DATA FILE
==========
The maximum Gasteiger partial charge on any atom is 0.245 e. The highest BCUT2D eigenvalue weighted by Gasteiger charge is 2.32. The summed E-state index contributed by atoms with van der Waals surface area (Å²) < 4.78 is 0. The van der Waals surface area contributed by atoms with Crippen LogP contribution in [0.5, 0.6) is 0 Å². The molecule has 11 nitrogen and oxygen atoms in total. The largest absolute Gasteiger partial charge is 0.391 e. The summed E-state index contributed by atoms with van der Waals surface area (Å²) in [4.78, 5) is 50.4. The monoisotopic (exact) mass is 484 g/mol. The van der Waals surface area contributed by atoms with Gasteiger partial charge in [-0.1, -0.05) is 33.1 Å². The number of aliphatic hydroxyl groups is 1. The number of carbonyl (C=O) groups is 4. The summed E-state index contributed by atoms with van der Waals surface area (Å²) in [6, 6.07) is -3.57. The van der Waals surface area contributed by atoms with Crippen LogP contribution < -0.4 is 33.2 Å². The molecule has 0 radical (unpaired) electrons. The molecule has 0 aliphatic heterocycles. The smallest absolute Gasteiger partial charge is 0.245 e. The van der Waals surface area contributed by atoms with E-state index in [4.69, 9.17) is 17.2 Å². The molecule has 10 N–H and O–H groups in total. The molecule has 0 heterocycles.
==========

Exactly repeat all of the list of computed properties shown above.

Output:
The maximum Gasteiger partial charge on any atom is 0.245 e. The highest BCUT2D eigenvalue weighted by Gasteiger charge is 2.32. The summed E-state index contributed by atoms with van der Waals surface area (Å²) < 4.78 is 0. The van der Waals surface area contributed by atoms with Crippen LogP contribution in [0.5, 0.6) is 0 Å². The molecule has 11 nitrogen and oxygen atoms in total. The largest absolute Gasteiger partial charge is 0.391 e. The summed E-state index contributed by atoms with van der Waals surface area (Å²) in [4.78, 5) is 50.4. The monoisotopic (exact) mass is 484 g/mol. The van der Waals surface area contributed by atoms with Gasteiger partial charge in [-0.1, -0.05) is 33.1 Å². The number of aliphatic hydroxyl groups is 1. The number of carbonyl (C=O) groups is 4. The summed E-state index contributed by atoms with van der Waals surface area (Å²) in [6, 6.07) is -3.57. The van der Waals surface area contributed by atoms with Crippen LogP contribution < -0.4 is 33.2 Å². The molecule has 0 radical (unpaired) electrons. The molecule has 0 aliphatic heterocycles. The smallest absolute Gasteiger partial charge is 0.245 e. The van der Waals surface area contributed by atoms with E-state index in [4.69, 9.17) is 17.2 Å². The molecule has 10 N–H and O–H groups in total. The molecule has 0 heterocycles.